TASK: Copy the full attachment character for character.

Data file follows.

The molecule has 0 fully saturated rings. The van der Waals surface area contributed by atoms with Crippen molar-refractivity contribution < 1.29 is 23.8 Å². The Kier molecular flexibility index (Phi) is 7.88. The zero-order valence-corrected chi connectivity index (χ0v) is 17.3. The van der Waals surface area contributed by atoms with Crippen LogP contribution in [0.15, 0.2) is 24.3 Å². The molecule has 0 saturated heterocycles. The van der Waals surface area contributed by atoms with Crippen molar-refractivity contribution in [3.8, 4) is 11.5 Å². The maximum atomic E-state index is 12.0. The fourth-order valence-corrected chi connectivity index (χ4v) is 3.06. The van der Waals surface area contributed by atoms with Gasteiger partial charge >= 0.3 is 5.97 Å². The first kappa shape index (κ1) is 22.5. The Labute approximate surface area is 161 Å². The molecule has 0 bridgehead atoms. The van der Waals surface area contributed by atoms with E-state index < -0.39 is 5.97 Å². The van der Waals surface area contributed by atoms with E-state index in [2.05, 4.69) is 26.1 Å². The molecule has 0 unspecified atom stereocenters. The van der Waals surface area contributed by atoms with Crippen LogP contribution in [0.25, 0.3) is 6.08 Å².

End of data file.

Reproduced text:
The molecule has 0 fully saturated rings. The van der Waals surface area contributed by atoms with Crippen molar-refractivity contribution < 1.29 is 23.8 Å². The Kier molecular flexibility index (Phi) is 7.88. The zero-order valence-corrected chi connectivity index (χ0v) is 17.3. The van der Waals surface area contributed by atoms with Crippen LogP contribution in [0.15, 0.2) is 24.3 Å². The molecule has 0 saturated heterocycles. The van der Waals surface area contributed by atoms with Crippen molar-refractivity contribution in [3.8, 4) is 11.5 Å². The maximum atomic E-state index is 12.0. The fourth-order valence-corrected chi connectivity index (χ4v) is 3.06. The van der Waals surface area contributed by atoms with Gasteiger partial charge >= 0.3 is 5.97 Å². The first kappa shape index (κ1) is 22.5. The Labute approximate surface area is 161 Å². The molecule has 0 bridgehead atoms. The van der Waals surface area contributed by atoms with E-state index < -0.39 is 5.97 Å². The van der Waals surface area contributed by atoms with E-state index in [2.05, 4.69) is 26.1 Å². The molecule has 0 unspecified atom stereocenters. The van der Waals surface area contributed by atoms with Crippen LogP contribution in [0.25, 0.3) is 6.08 Å².